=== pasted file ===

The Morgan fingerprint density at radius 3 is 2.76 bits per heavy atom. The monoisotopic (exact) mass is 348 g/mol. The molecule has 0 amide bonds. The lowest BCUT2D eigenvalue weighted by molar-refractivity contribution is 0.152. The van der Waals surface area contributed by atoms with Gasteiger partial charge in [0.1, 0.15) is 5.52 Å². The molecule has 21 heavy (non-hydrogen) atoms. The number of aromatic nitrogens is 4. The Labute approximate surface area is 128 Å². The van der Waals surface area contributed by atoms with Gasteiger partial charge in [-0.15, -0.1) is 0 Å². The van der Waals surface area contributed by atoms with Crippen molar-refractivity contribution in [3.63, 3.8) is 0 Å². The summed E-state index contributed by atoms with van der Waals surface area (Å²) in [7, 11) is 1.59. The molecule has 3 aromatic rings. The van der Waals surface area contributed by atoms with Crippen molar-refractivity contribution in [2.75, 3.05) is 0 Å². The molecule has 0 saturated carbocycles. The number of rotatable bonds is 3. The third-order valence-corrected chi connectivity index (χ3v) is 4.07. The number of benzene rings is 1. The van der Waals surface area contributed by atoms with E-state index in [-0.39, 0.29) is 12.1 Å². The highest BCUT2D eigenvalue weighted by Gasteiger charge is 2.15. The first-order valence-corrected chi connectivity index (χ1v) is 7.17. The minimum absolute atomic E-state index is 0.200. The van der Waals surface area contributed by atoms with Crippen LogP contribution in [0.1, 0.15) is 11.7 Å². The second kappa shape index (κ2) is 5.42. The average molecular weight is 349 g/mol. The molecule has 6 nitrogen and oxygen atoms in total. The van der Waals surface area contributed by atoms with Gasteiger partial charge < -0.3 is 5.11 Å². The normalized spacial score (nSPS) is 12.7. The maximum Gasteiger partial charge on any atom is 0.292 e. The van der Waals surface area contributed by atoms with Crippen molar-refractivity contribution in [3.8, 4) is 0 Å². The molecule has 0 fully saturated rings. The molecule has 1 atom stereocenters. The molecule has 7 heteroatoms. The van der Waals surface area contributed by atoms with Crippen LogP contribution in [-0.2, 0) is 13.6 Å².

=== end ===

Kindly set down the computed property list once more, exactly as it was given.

The Morgan fingerprint density at radius 3 is 2.76 bits per heavy atom. The monoisotopic (exact) mass is 348 g/mol. The molecule has 0 amide bonds. The lowest BCUT2D eigenvalue weighted by molar-refractivity contribution is 0.152. The van der Waals surface area contributed by atoms with Gasteiger partial charge in [0.1, 0.15) is 5.52 Å². The molecule has 21 heavy (non-hydrogen) atoms. The number of aromatic nitrogens is 4. The Labute approximate surface area is 128 Å². The van der Waals surface area contributed by atoms with Gasteiger partial charge in [-0.15, -0.1) is 0 Å². The van der Waals surface area contributed by atoms with Crippen molar-refractivity contribution in [3.63, 3.8) is 0 Å². The summed E-state index contributed by atoms with van der Waals surface area (Å²) in [7, 11) is 1.59. The molecule has 3 aromatic rings. The van der Waals surface area contributed by atoms with Crippen molar-refractivity contribution in [2.75, 3.05) is 0 Å². The molecule has 0 saturated carbocycles. The number of rotatable bonds is 3. The third-order valence-corrected chi connectivity index (χ3v) is 4.07. The number of benzene rings is 1. The van der Waals surface area contributed by atoms with E-state index in [-0.39, 0.29) is 12.1 Å². The highest BCUT2D eigenvalue weighted by Gasteiger charge is 2.15. The first-order valence-corrected chi connectivity index (χ1v) is 7.17. The minimum absolute atomic E-state index is 0.200. The van der Waals surface area contributed by atoms with Crippen LogP contribution in [0.1, 0.15) is 11.7 Å². The second kappa shape index (κ2) is 5.42. The average molecular weight is 349 g/mol. The molecule has 6 nitrogen and oxygen atoms in total. The van der Waals surface area contributed by atoms with Gasteiger partial charge < -0.3 is 5.11 Å². The normalized spacial score (nSPS) is 12.7. The maximum Gasteiger partial charge on any atom is 0.292 e. The van der Waals surface area contributed by atoms with Crippen molar-refractivity contribution in [3.8, 4) is 0 Å². The molecule has 0 fully saturated rings. The molecule has 1 atom stereocenters. The molecule has 7 heteroatoms. The van der Waals surface area contributed by atoms with Crippen LogP contribution in [-0.2, 0) is 13.6 Å².